You see, I had this tendency long before I ever started working at a computer. My father has it, too. Maybe I inherited it in my DNA. Then again, maybe it is not so much a matter of biology, but of mental and emotional posture and way of being in the world. After all, these things that get passed down in families, too. It is common nowadays to speak about our bodies in the language of mechanics and engineering. But anyone who has ever lain down to sleep and had a dream knows that, left to itself, the natural language of the body is image and story. So it has occurred to me over the years to think of my posture not simply in physical or medical terms, but also as a symbol. Maybe I, like my father, have a tendency to take on too many burdens, to be overly conscientious and responsible, to carry, as it were, the weight of the world on my shoulders.
In any case, I’m not so much interested in talking to you about my own physical and mental problems, as in making a more general point, which is that the state of our souls affects, at least to some extent, the shape of our bodies. And recent research in fields from neurobiology to cross-cultural anthropology to clinical psychology have shown the profound connection between mental and physical patterns. But this is one of those things we don’t really need scientists to tell us is true. I think for most of us it just makes intuitive sense, and our ancestors understood it perfectly. So when the Gospel of Luke describes a woman in the synagogue who is bent over and cannot stand up to her full height, Jesus has no trouble seeing a spiritual cause for her condition. He lays his hands on her and tells her she has been set free. Which would be a strange choice of words if her stooped posture were a sign of a structural problem with her spine, or lack of core strength. But for Jesus it is bondage inflicted on her by Satan, the Spirit who accuses and oppresses human beings and denies them the full, free flourishing of their lives. After eighteen years of carrying that monkey on her back, Jesus drives it away in a moment, and this is what enables that women to stand up straight and tall.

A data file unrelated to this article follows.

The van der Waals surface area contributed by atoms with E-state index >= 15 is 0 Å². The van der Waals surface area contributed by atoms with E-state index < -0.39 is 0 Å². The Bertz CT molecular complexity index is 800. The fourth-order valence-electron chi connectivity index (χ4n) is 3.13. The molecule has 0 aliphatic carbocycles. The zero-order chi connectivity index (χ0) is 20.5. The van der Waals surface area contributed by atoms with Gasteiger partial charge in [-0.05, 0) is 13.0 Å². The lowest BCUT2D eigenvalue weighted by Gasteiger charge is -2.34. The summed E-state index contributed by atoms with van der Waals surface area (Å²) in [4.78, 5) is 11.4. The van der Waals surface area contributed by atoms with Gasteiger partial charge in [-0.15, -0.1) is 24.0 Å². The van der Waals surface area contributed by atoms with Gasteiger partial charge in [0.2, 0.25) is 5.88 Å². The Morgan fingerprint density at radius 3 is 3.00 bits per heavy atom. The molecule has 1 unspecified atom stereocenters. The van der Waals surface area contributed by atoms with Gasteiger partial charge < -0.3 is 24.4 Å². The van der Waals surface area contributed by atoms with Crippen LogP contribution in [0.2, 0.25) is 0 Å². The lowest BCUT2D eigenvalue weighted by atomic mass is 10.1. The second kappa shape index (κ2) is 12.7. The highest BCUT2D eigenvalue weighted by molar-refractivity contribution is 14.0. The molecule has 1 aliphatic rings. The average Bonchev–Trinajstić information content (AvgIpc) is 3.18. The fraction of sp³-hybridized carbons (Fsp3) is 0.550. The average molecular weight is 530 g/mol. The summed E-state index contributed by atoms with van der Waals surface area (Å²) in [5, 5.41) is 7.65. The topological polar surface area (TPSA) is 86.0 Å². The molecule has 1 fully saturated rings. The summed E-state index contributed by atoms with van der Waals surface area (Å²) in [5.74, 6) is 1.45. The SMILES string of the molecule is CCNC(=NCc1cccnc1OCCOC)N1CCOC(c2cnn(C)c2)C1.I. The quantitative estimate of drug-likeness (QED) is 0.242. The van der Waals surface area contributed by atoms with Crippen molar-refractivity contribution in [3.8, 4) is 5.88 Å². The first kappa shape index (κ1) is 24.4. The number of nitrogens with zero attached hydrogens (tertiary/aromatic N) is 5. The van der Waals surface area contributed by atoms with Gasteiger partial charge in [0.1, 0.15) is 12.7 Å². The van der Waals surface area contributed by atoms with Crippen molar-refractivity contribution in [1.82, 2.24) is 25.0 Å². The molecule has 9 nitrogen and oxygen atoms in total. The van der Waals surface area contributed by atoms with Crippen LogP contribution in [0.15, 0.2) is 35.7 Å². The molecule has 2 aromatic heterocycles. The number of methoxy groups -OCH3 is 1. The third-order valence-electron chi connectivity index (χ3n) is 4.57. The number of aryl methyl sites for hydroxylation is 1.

And I think this connection between body and spirit is the key to understanding the larger context of today’s Gospel story, and why acts of healing have such a central place in the ministry of Jesus. Because this is not just a story about the miraculous healing of a woman who could not stand up straight. It is also part of the larger arc of story in the Gospel of Luke about the intensifying controversy between Jesus and the Pharisees. It is one of no fewer than three incidents in that larger story where Jesus gets into trouble for healing someone in the synagogue on the Sabbath day. And it would be easy, and even traditional, to interpret these incidents as conflicts over the Jewish law, and how rigidly scrupulous to be in observing it. But in my reading of today’s story, it is really not about that. What it is about is what Jesus is really doing when he heals people, and what that has to do with the loving and redeeming purpose of God.